I thought of Mr. Hoban who lived down the street from us and was so old he had fungus on his neck. After school I stopped by his house to ask if his parents had seen Lincoln’s funeral train. If so, they hadn’t told him. Then he showed me his military gear from World War I, and told me about the trenches at Flanders, but that didn’t strike my fourth-grade mind as interesting, so I excused myself and went home and watched Batman, who everyone knew was a genuine hero, even though he wore leotards, which no self-respecting man would do.
Several years ago, our town built a new elementary school, everything from the old school was hauled to the new, except for the playground maypole, which had been removed after flinging some kid into the next county. The maypole was the centerpiece of May Day, a holiday no longer recognized in our town after people noticed the communists were holding parades that day and deep-sixed it. But Mrs. Conley, my fourth-grade teacher, wasn’t cowed by capitalists or communists, so marched us to the maypole, where we welcomed spring. The most agile boy trailing streamers of ribbon would shinny up the pole, tie them off at the top, then slide back down. We would take the ribbons in hand, extend them straight like spokes on a wheel, and parade in a circle, earths of humanity orbiting our maypole sun. Mrs. Conley would recite from William Wordsworth’s poem “Lines Written in Early Spring”:
The birds around me hopped and played,
Their thoughts I cannot measure:—
But the least motion which they made
It seemed a thrill of pleasure.
By then it was lunch and we would file inside to the cafeteria where Mrs. Sisk had been cooking all morning. In concession to spring, our thrill of pleasure was ice cream for dessert, eaten with flat wooden spoons that left splinters on our tongues. I sat next to Stevie Wright, who was lactose intolerant long before the phrase had been coined. For the sake of his health, I would eat his ice cream, too.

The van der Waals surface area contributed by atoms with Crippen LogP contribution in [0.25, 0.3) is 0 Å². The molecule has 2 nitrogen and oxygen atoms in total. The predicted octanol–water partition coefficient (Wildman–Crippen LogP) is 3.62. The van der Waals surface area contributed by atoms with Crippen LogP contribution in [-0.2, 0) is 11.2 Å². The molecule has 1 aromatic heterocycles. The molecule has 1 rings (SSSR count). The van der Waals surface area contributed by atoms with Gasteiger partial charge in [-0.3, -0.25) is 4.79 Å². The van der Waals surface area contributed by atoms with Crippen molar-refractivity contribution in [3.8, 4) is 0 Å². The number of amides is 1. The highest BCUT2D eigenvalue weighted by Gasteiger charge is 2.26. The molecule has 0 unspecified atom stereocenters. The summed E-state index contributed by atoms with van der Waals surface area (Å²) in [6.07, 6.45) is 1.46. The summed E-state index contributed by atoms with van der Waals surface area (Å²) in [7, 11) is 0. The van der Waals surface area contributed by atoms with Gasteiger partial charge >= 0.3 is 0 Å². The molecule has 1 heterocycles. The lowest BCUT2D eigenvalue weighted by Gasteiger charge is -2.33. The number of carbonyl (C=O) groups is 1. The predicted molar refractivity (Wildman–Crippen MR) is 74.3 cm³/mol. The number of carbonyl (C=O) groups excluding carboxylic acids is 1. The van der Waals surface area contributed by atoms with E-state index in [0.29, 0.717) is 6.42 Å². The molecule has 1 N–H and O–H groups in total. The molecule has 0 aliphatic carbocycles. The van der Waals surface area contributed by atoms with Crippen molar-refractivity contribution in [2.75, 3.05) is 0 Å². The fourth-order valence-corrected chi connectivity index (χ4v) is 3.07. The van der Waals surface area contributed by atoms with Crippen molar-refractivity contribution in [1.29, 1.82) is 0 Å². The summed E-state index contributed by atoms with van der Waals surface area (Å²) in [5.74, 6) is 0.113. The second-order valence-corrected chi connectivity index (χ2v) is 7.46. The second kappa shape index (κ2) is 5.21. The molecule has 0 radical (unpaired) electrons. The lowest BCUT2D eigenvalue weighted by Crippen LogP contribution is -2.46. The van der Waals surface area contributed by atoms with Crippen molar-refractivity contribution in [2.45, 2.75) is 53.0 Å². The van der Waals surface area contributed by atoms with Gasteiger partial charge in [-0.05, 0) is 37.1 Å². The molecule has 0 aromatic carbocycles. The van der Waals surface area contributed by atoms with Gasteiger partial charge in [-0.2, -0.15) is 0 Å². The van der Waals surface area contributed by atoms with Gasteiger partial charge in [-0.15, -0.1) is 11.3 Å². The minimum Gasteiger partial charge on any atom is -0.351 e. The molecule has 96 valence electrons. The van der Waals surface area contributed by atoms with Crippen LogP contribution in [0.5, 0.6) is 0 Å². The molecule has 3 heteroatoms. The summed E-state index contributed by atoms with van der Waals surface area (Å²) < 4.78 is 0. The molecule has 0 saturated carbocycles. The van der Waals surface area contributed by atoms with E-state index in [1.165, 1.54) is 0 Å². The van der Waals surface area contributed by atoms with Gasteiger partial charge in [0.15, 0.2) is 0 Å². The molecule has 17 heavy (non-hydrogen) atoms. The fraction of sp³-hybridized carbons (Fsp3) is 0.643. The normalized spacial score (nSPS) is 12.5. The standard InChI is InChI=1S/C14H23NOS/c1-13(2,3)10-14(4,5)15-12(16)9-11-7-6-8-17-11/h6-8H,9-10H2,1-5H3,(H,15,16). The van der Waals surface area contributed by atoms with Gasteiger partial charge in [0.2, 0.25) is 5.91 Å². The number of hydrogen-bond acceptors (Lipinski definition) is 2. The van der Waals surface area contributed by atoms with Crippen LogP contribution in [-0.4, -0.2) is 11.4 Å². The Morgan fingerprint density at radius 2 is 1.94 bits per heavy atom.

May Day signaled the first day of recess baseball. Mrs. Conley would carry the bats and balls out to the playground, then leave us to divide into teams and play. Today, adults insert themselves into the game to coach and umpire, to keep things on the up-and-up, but Mrs. Conley believed in free-range baseball, in letting us settle matters ourselves, first yelling and screaming, then lowering our voices, giving here, taking there, seeking common ground. Workers of the world uniting, just like the communists.
I was chosen near the end, an obvious burden to any team, so while playing right field would drift unnoticed to the maypole. Other boys would be there, running in circles, lifting off their feet, riding the currents of centrifugal force like the hopping birds of Wordsworth’s poem.
Occasionally, a boy would let loose and take flight, landing in a bloody skid on the gravel that covered the playground. Today, playgrounds are covered with shredded rubber to ensure soft landings, but back then we understood the gravel as a metaphor, that high flying eventually resulted in rough landings.
When I was in high school, I dated a girl who lived a block from the school. In the spring of our romance, we met there and swung, side by side, hardly talking. She was shy and I was scared, knowing talk was expected. Instead, we would see how high we could swing, arcing back and forth until the chains were parallel to the earth. The chains would sag and we would feel weightless, descending until the chains caught tight, jerking and twisting us. Now those lines written in early spring are faded, replaced by fresher lines since written.